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Steve Pritchard hits the Delaware Valley Festival and makes note of the Canadian content

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The Delaware Valley Festival is mounted each Labour Day weekend by the Brandy Wine Friends of Old Time Music. Now into its 51st year, the event is held in Woodstown NJ on the Salem County Fairground.

The main stage is covered, and there are two additional covered areas for fans.

Delaware Valley is a camping festival; they do not encourage drinking. In fact they do not sell alcohol on site.

Perhaps one of outstanding contributions the festival makes is to encourage and expose Canadian Bluegrass and traditional music. They consistently book Canadian performers, and this year’s guests were The Lonesome Ace Stingband; in the past they have showcased such acts as April Verch and Natalie McMaster.

This year’s event boasts a Cajun band, an old time act and a classic western swing band. Bluegrass festivals, generally speaking, have grown and presented themselves much like folk festivals. They are diverse, gender balanced and deeply soaked in tradition. The photo library of the event was provided by Ontario’s legendary folk photographer, Winston Booth.

Here’s who performed:

Dailey and Vincent are Jamie Dailey and Darren Vincent. They head up this sometimes-bluegrass and gospel, sometimes-southern gospel outfit. They are musically excellent, with stellar singing and matching instrumental accompaniment. They usually travel with a drummer.

Daily and Vincent. Photo by Winston Booth.

Danny Paisley took over his father, Bob’s, band years back. Now it’s Danny Paisley and Southern Grass, and it includes banjo legend Ted Lundy. The band’s music is pretty much traditionally bluegrass oriented. Ryan Paisley, Dan’s son, is on mandolin. Ted’s son, TJ, is on fiddle, and his other son, Bobby, is on bass.

Danny Paisley and Southern Grass. Photo by Winston Booth.

Traditional Cajun music at its best is offered by the Savoy Family Cajun band, featuring Marc and Ann Savoy and their sons Joel and Wilson.

The Savoy Country Family Band. Photo by Winston Booth.

The Riders in the Sky specialize in ballads, trail songs and lunacy. Ranger Doug Green, Too Slim, Woody Paul and Joey the cowpoke king rule the west.

Riders in the Sky. Photo by Winston Booth.

Former members of the legendary Doyle Lawson band head up Authentic Unlimited, which does its best to recreate the Lawson sound in Bluegrass. They do not totally recapture it, but they do not loose it either. The outfit features outstanding singing and good material choices, which suit the current band members, who are Jerry Cole, Eli Johnson, Stephen Burwell and legendary Jesse Brock on mandolin and John Maedor on guitar.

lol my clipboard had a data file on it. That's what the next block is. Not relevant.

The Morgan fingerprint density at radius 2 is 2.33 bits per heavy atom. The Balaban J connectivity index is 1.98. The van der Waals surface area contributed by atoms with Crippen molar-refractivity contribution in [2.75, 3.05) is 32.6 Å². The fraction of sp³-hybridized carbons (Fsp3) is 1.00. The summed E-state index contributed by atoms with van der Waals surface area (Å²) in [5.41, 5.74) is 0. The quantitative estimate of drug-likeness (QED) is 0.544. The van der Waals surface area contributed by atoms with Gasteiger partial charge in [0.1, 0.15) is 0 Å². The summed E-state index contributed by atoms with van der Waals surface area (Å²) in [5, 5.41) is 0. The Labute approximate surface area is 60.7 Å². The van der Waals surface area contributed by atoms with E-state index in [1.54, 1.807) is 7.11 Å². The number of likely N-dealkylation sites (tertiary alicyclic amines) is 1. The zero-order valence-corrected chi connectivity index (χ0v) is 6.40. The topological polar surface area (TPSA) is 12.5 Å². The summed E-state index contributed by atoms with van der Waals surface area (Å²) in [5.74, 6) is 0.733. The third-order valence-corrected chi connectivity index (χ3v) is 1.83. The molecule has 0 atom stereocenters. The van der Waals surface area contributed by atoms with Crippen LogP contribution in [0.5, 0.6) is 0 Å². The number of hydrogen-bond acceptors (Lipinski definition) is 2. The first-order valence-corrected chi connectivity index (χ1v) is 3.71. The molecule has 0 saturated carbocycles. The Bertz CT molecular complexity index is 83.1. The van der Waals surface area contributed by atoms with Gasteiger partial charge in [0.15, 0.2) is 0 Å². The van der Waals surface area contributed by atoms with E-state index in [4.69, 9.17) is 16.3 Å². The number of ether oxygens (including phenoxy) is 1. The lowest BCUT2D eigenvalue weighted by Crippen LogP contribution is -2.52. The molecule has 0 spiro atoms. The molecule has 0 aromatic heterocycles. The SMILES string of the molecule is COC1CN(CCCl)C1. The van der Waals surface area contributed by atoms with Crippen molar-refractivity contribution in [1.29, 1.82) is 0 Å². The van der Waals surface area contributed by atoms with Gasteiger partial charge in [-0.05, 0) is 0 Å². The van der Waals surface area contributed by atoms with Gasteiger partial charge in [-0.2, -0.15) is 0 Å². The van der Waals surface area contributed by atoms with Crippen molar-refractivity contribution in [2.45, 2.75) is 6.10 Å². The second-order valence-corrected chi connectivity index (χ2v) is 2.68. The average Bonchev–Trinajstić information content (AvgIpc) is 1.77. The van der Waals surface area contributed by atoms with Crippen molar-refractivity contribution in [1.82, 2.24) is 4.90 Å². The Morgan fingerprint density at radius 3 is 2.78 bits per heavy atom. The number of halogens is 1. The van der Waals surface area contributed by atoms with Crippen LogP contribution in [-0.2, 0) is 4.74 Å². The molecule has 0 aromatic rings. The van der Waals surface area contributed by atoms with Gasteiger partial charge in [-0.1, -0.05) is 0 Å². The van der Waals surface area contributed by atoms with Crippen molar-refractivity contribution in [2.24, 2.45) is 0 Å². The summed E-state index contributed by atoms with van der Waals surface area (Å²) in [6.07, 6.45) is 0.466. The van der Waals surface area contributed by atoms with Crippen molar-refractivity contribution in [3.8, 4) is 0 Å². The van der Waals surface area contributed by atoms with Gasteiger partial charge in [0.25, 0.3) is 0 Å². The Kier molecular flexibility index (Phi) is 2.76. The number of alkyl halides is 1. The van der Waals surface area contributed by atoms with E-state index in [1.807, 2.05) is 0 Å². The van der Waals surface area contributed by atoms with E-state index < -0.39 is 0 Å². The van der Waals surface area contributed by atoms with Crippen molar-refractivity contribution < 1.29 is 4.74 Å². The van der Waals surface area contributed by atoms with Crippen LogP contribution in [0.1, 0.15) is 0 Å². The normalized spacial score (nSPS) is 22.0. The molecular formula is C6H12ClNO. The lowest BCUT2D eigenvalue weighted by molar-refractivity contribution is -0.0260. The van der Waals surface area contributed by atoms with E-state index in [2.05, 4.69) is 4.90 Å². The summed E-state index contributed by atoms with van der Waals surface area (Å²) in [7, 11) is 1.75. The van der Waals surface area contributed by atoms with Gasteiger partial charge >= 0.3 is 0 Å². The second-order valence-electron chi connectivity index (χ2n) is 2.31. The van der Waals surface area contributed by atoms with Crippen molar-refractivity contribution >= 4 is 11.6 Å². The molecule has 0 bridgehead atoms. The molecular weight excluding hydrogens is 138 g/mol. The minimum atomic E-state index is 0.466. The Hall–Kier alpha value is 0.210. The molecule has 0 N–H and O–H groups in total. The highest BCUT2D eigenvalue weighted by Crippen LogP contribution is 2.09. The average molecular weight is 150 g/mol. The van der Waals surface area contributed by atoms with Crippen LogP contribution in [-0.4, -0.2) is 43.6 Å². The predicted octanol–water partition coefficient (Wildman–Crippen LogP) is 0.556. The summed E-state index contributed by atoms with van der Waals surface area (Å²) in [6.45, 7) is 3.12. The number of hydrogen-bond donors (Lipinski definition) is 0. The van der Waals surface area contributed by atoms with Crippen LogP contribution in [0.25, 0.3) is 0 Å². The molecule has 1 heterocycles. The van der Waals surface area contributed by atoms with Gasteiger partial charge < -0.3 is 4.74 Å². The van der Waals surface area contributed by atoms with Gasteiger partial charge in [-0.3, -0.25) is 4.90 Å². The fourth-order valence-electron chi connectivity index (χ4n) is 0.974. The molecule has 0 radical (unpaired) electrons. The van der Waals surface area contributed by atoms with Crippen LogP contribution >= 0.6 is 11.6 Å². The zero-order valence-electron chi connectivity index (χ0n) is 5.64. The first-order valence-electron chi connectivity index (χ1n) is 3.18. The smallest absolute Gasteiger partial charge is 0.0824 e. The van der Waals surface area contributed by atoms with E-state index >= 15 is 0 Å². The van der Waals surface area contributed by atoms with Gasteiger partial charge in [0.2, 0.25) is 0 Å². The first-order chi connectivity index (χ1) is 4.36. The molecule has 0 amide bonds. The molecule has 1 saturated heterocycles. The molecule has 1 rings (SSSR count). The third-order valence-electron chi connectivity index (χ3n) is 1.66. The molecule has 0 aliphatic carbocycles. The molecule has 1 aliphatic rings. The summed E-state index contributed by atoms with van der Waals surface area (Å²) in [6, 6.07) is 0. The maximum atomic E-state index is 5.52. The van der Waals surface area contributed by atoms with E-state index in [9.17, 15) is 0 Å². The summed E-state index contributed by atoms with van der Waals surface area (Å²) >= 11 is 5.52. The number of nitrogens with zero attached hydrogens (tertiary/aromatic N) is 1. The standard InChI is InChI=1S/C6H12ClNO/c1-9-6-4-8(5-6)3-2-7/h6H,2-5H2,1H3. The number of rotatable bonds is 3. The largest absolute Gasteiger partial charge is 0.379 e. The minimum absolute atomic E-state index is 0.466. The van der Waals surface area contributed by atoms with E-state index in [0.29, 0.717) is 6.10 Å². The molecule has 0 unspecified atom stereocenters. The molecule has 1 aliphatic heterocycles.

Dan Tyminski has spent time being the lead singer in the Alison Krauss band and sung George Clooney’s part in Oh Brother Where Art Thou. His Dan Tyminski Band was for me the surprise of the festival. They are worth seeking out at a future event. Hopefully they put out a CD.

The Dan Tyminski Band. Photo by Winston Booth.

AJ Lee, lead singer, mandolinist and songwriter is 22. She is an accomplished performer of California style Americana music. The style of music this her Blues Summit provides is youthful, exciting, dynamic and bluegrass-based. AJ has given bluegrass wings.

AJ Lee. Photo by Winston Booth.

Rhonda Vincent is in a category all her own. Her shows feature a kind of flawless musicianship and showmanship that I have not yet seem topped by any other bluegrass band. In many respects, she is the bluegrass answer to Dolly Parton. But then nobody can match Dolly.

Rhonda Vincent and her band The Rage. Photo by Winston Booth.

The Lonesome River Band has been around for about four decades. Even though the band has changed personal over the years, the sound has remained consistent. The band truly has revolutionized bluegrass music through the mentoring of banjoist Sammy Shelor.

The Lonesome River Band. Photo by Winston Booth.

The Lonesome Ace Stingband, featuring Chris Coole on banjo, John Showman on fiddle and Max Malone on bass, are a Canadian acoustic trio that plays bluegrass, folk and Americana in duet, trio and solo format. The majority of their music is original, although they are no slouches when delivering traditional or contemporary cover tunes. No matter what they do, the music becomes their own. Without a doubt this band has redefined what we once called bluegrass.

Lonesome Ace Stringband. Photo by Winston Booth.

Larry Sparks and The Lonesome Ramblers are a bluegrass original. Larry started his career taking the Carter Stanley part in the Stanley Brothers in 1967. Almost 60 years later, he is still gracing us with his wonderful voice and bluesy guitar work. He was on stage for about 90 minutes and, to the fans’ delight, played all his hits, including mine: “A Face in The Crowd.”

Rachel Eddy is from West Virginia, she plays fiddle, banjo, and guitar, and she is a soulful singer of the old ballads.

Rachel Eddy. Photo by Winston Booth.

The Feinberg Brothers, Rounke and Patrick (fiddle and mandolin), are from Long Island. They play traditional-style bluegrass with lots of brother material included.

The Feinberg Brothers. Photo by Winston Booth.

Full Cord is a band that hails from Michigan and that plays a lot of Canadian material, especially Gordon Lightfoot. It is uncanny how many bluegrass bands who live in boarder states play and love Canadian-written songs.

Full Cord. Photo by Winston Booth.

Rock Hearts is a group of seasoned musicians that are known for taking musics from other genres and making them sound bluegrass. I have not yet seem or heard a better band in that sub-genre.

Rock Hearts. Photo by Winston Booth.

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